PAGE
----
Easier said than done, right?

Random unrelated thought: When I asked B-man who he loves, he answered, "Mommy, Daddy, [N-man], and (pause....) ME!" Then he cracked up. He has such a weird and wonderful sense of humor. I love how he's always trying to say something funny. N-man is more of a straight-man, but is still willing to find the humor in the situation and greets the world with such enthusiasm. He peed on the potty the other day, and danced around for about half an hour saying "Yay, me! My pee-peed on the potty!"


KCSummertime said...

Hey there -
Both admirable goals. I think of the eat local/reduce consumerism movements much like the green movement. I didn't get rid of my car, and I haven't installed solar panels to replace my gas line. But I do recycle, I do turn off the water when I brush my teeth, we did replace all of our lightbulbs with CFLs.

I think that you can make incremental changes that have impact but don't feel crazy, flaky, or depriving. In the menu of Stone Hearth Pizza (that local pizza place we told you about), it had some amazing and ridiculous statistic about the number of apples shipped to NYC, and how something like 75% are from the West Coast, even though New York produces more than enough apples to meet NYC's annual needs. So that seems like a simple one right there - buy local apples. (I already do, because I like the eastern apples better, but you know what I mean.)

And in re: consumerism. I can't remember if I told you that this year, we didn't do presents for any of the adults in our family. Instead, we all got to choose a charity, and we donated to those charities. I LOVED it. I loved not scurrying to the mall to buy scarves & stationery & slippers and other anonymous, useless crap for my in-laws. I loved learning about these nonprofit organizations I'd never heard of, and being in touch with all the amazing things people are doing in the world.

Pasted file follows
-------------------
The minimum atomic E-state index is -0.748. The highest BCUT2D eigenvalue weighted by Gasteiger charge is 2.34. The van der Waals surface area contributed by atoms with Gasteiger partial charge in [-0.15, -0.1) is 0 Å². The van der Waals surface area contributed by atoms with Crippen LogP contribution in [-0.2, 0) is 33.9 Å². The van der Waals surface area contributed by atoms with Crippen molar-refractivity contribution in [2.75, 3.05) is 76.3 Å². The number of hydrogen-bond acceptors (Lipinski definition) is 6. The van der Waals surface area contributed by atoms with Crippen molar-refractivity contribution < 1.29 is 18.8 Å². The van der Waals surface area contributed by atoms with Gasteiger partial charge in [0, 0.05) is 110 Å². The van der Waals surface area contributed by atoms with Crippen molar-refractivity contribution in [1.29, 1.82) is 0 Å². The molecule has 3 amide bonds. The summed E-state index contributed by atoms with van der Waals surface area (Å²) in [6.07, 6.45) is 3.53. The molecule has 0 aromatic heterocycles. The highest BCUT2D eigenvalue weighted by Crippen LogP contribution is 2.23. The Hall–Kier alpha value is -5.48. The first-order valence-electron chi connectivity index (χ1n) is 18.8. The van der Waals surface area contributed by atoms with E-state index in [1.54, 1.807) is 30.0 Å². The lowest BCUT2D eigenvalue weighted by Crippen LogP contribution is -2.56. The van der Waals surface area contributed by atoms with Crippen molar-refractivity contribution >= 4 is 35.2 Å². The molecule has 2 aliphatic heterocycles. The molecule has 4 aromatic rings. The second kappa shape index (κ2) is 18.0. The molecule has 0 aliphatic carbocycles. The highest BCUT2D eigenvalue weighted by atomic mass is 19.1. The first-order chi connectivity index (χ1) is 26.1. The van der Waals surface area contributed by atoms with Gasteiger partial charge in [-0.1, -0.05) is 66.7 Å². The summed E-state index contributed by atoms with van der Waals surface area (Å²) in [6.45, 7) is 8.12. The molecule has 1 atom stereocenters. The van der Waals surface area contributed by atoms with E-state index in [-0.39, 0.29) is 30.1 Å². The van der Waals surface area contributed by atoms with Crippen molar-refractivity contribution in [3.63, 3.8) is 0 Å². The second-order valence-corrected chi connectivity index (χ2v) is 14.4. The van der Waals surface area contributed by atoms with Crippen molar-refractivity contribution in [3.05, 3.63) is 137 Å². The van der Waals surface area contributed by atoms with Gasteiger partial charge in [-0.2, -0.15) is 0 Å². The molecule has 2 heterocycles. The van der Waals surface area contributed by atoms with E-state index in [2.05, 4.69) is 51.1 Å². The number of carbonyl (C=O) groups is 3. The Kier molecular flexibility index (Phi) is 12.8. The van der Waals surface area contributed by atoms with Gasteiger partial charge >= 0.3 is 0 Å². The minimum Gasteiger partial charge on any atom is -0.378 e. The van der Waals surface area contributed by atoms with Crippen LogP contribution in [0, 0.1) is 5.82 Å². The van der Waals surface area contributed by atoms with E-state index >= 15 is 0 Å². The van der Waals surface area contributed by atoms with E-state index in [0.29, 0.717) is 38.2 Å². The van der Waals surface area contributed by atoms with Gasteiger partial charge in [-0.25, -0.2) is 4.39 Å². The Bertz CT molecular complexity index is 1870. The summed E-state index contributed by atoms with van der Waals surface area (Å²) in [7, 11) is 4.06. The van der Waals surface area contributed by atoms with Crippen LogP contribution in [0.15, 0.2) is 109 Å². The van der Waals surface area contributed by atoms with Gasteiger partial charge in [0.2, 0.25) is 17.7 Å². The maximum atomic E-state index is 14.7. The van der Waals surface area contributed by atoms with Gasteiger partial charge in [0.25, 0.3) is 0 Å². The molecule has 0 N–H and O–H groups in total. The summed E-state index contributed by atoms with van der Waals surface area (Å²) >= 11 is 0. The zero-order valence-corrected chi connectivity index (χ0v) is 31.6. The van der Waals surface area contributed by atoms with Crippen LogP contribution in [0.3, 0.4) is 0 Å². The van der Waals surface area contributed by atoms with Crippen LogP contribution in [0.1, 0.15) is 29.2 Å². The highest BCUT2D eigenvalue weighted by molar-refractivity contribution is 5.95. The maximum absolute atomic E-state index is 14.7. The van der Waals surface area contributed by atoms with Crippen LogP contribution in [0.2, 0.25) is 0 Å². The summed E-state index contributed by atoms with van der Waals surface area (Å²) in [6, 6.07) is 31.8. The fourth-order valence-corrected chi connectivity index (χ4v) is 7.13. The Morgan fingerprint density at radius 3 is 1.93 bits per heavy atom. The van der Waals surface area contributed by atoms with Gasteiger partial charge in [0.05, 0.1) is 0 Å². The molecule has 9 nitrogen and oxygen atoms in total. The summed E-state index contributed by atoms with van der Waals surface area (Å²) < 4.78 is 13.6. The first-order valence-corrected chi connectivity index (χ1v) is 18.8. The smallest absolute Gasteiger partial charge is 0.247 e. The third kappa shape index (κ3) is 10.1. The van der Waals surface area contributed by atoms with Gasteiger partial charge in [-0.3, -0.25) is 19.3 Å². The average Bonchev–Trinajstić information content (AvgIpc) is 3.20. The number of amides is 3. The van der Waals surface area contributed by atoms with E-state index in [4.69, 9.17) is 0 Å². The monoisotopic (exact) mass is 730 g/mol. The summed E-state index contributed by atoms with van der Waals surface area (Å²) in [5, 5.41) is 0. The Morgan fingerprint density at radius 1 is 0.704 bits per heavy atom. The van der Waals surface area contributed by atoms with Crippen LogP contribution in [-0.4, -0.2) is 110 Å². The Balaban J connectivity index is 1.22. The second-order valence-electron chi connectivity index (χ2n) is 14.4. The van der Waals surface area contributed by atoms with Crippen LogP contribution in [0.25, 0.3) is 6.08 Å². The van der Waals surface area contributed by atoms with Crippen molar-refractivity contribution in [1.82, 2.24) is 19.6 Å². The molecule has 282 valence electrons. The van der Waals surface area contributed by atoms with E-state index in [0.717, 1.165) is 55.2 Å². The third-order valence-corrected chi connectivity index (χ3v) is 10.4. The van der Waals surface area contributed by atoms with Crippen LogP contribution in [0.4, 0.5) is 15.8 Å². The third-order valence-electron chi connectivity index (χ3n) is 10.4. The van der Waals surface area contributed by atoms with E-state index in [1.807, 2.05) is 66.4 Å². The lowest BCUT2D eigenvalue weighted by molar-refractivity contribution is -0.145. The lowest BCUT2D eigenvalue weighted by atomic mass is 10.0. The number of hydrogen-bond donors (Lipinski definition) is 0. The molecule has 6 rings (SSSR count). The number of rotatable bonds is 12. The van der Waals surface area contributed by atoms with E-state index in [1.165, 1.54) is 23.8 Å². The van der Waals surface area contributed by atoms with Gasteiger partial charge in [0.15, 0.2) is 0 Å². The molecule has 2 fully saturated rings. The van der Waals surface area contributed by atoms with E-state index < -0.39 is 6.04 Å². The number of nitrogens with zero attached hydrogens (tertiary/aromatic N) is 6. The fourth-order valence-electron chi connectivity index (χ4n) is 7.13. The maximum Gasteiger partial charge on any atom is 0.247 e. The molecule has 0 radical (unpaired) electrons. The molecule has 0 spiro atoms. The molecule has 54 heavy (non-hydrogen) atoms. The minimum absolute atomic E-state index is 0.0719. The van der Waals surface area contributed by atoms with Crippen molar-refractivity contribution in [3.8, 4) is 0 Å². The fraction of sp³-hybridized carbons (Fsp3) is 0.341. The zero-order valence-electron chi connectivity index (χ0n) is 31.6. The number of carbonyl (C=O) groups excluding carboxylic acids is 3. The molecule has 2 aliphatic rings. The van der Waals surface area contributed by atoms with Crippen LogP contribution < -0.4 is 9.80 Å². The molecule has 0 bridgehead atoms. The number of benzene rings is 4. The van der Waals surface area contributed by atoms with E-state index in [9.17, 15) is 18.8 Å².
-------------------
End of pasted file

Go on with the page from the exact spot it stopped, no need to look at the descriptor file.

We did still have gifts for the kids, but that was absurd too. Like my kid needs 6 new Gap shirts?? Please. It's ridiculous. Not sure how to cut that one down, but as I say - incremental changes. :)

You're awesome, and I love reading this stuff.

jules said...

i have to say, the idea of "do we need" vs. "do i want" really got me thinking.

i commend you for your mission to eat local more frequently. i too try to do the same (we actually have an organization here that helps promote local farms), but find that i'm more successful in the summer months than the dead of winter.

incremental changes, my friend.

What A Card said...

Thanks guys, I appreciate the support! Small changes. I found a lot of potential sources for local food. I said to the Husband today that I wanted to go to a grist mill on the RI border. He looked crazily at me, then said it sounded like fun so hopefully we'll have a free day soon to make the trip!

I'll keep the blog update with my ongoing quest, along with some recipes. Yum!